Seems like it's been a long time since Germans have become paralyzed with fear over something. Life here's so comfortable that the media have to invent crises and disasters, and often the only thing that presents itself is tainted raspberries or genetically-modified food or bird flu. Headlines suddenly sprout: "Tainted-raspberry Crisis Spreads Terror in Brandenburg!" "Avian Flu Set to Destroy Civilization!" "H1N1 Virus Carves Path of Death and Misery Through Unsuspecting Middle Class!"
But it's been disappointingly quiet around here lately. So let's take a trip down memory lane! In 2006, morgues overflowed and canned-food riots erupted because of nature's latest remorseless kill-bot, the Dornfinger or yellow-sac spider. Here's the fleshy beast:
You can tell that this spider became an obsession in German-speaking Europe because the German Wikipedia article on it (g) has (deservedly) won a prize. In 2006, which must have been a particularly dull summer ('Coalition Approves Preliminary Draft of Proposal for .00034% Pension Contribution Rate Adjustment'), some reporter saved the day by discovering that the Dornfinger spider's natural habitat was moving north owing to global warming, bringing Austria and Germany within its spidery crosshairs.*
Finally, something to wet our collective pants about! Dornfinger triggers Hysteria, screamed one typical headline. The article notes that after a series of breathless press reports in Austria, 190 people streamed into the hospital in Linz in one day claiming to have been bitten by one, although only 8 'even came close' to displaying the symptoms. The spider's bite, needless to say, is non-fatal, although you might have a day or two of discomfort.
The German media's falling down these days. We need a crisis, and we need it fast. What'll it be this time? Horsemeat in your Wurst? Genetically-modified Lederhosen? The creeping menace of philtrum fungus? Come on, lazy reporters, start spreading the panic.
The weather on Sunday was so obscenely pleasant that the local park was crowded. So I veered off into the adjoining Stoffels cemetery (g) a large cemetery created in 1876 in the south of Duesseldorf. It's a minor masterpiece of cemetery design, with rolling hills and dales that create many small enclaves, and a huge variety of trees that keep it in autumn glory for months.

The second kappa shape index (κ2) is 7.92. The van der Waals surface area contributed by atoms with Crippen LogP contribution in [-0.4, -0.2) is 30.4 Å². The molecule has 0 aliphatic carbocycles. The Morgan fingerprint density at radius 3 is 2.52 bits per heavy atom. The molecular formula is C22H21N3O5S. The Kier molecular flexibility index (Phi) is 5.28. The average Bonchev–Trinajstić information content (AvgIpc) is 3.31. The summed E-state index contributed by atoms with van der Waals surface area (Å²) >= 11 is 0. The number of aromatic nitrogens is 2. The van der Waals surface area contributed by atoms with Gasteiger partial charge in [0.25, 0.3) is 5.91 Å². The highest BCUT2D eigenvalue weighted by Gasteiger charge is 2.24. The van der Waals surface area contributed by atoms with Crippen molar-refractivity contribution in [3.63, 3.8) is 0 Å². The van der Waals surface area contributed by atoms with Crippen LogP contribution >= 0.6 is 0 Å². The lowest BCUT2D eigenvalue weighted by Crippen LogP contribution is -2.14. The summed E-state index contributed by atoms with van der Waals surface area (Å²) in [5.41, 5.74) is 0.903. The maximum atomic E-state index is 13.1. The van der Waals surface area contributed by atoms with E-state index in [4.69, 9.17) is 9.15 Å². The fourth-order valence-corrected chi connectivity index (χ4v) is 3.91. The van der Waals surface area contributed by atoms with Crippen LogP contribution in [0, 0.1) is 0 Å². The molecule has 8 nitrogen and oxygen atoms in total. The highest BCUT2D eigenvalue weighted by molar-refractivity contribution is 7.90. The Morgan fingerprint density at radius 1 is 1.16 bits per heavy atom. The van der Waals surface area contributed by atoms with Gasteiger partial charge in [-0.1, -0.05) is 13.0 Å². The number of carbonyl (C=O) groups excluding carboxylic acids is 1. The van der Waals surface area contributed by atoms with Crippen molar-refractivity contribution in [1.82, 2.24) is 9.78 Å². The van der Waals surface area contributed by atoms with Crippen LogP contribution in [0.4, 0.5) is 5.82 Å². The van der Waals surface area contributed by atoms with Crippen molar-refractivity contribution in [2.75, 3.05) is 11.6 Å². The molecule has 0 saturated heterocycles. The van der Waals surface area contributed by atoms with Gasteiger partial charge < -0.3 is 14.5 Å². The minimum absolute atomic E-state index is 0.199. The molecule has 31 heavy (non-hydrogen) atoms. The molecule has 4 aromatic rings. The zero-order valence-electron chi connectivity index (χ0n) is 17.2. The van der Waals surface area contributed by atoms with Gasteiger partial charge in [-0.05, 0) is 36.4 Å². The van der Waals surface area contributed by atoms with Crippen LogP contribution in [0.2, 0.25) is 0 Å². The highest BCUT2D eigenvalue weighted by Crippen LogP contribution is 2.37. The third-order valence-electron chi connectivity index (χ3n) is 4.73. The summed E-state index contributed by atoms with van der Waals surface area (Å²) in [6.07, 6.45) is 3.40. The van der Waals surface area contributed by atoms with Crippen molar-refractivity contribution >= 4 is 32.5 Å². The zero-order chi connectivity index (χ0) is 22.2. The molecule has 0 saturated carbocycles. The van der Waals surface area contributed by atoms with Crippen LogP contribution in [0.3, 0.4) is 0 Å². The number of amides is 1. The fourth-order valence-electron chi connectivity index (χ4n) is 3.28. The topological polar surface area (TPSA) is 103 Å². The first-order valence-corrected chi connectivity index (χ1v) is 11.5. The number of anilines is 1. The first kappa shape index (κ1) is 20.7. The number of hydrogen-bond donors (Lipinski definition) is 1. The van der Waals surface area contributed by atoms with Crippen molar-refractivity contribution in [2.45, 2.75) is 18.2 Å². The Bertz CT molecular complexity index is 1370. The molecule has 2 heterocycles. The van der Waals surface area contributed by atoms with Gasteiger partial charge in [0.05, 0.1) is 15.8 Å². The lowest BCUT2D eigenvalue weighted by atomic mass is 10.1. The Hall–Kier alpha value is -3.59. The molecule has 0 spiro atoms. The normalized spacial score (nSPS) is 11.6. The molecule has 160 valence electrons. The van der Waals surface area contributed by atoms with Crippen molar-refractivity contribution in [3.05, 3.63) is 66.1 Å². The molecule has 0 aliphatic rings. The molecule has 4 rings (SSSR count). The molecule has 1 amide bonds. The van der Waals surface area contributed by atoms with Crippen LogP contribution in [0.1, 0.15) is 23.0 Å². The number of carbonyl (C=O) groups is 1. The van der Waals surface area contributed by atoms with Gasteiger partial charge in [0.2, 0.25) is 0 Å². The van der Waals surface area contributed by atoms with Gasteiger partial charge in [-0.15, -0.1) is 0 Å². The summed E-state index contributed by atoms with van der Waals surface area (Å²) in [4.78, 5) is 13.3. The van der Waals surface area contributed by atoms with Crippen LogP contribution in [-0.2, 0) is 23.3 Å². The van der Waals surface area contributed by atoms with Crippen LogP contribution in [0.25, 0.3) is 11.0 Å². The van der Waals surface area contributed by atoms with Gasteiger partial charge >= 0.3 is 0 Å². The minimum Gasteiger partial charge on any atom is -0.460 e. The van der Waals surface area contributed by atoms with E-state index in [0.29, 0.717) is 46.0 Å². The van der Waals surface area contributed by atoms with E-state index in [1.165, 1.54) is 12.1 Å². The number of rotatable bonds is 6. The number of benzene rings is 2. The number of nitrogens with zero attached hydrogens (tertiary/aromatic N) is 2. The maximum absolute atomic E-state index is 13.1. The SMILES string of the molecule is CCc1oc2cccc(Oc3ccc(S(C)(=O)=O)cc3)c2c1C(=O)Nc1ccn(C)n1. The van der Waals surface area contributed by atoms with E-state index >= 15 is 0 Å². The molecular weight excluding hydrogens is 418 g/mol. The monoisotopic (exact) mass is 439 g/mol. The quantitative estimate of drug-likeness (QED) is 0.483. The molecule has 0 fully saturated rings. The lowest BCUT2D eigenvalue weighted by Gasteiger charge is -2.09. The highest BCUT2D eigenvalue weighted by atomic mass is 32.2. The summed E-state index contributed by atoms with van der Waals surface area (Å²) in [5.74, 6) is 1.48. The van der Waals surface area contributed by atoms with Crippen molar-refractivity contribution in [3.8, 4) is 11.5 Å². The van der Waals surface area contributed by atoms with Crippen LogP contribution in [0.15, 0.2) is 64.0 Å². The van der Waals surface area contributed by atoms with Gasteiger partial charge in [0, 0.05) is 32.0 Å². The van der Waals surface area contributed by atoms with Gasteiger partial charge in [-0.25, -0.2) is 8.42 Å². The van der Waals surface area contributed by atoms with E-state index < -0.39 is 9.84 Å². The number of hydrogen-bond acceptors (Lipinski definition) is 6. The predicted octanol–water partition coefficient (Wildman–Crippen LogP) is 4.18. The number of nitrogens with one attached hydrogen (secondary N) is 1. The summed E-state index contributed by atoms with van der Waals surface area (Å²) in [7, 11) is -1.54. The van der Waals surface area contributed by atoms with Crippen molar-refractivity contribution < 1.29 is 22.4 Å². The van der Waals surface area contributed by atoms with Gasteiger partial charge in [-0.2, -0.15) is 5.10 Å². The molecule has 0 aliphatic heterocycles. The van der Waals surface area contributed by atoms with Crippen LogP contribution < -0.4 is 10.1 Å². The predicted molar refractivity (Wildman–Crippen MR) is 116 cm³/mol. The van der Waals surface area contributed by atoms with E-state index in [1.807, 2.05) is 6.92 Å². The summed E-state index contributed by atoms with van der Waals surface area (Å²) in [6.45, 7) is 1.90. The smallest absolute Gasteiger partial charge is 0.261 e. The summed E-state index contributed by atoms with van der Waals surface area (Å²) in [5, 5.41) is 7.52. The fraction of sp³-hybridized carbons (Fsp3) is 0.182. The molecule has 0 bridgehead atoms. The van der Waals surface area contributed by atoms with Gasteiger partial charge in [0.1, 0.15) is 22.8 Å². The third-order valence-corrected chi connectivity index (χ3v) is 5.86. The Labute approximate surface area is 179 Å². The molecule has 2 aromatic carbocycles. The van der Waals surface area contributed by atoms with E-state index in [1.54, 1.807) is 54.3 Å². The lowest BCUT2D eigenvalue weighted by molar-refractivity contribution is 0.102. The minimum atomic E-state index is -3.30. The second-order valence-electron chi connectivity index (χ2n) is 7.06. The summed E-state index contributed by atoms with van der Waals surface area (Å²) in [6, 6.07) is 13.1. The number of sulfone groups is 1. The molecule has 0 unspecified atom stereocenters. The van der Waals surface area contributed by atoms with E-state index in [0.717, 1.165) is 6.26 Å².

In addition to conventional graves, there's a field for urn burials and for ash-scattering. There's also a large memorial for 1,230 Dutch people who were killed in concentration and forced-labor camps during World War II, one of many such cemeteries in western Germany. The graves are located in a semi-circle around a central sandstone pillar listing the names of concentration camp in which many of the victims died.
Over the weekend I visited friends in Cologne and decided to bike back. I took a leisurely tour through the Zonser Grind, a nature reserve in the form of a fat peninsula into the Rhine. It looks like this from the air:
It's even nicer up close: the landscape is made up of a broad pebble beach on the wide, slow-moving Rhine, then come grass-covered dunes and rows of poplars and stump willows (Kopfweiden) in which owls, crows, and orioles flit about. It's pretty hard to reach, not only because it's a peninsula but also because the base of the peninsula is taken up mostly by factories, both working and apparently abandoned. You have to endure a lot of industrial grimness before you enter nature. The result is that, even during fine weather like yesterday's, you'll easily be able to find a meadow all to yourself.
Looking for more information about it, I quickly came across the official government portal for nature reserves in Northern Rhine-Westphalia,which lists the legal details (g) concerning the status of the reserve. From this page, we learn that the "digitalized area" of the reserve is 392.4 hectares, while the "official area" is 328.59. We also learn that the designation as a nature reserve will expire in the year 9999.
So visit the Zonser Grind while you can, since you've only got 2,882,405 days before someone obliterates it with an orgasmatron factory.
And now, for a few photos of late summer/early Fall foliage taken in the Rotthäuser Creek (g) nature preserve near Düsseldorf. The preserve follows a lush valley in which a small creek runs. The farmers at the creek's edge blocked it every couple of kilometers to make fish-breeding pools, making the entire area swampy and green. At the northwest end of the preserve is the Abshof farm (g), which cultivates local fruit varieties and an endangered race of sheep local to East Prussia and the Baltic states called the Skudde (g).
By the way, can anyone identify the mushrooms in the photos? Are they edible?
Picking up a theme from a few weeks ago -- how the old saw about puritanical America versus liberal Germany needs to be updated -- here are the results of a few recent opinion polls on whether marijuana should be legalized. About the U.S., the L.A. Times reports: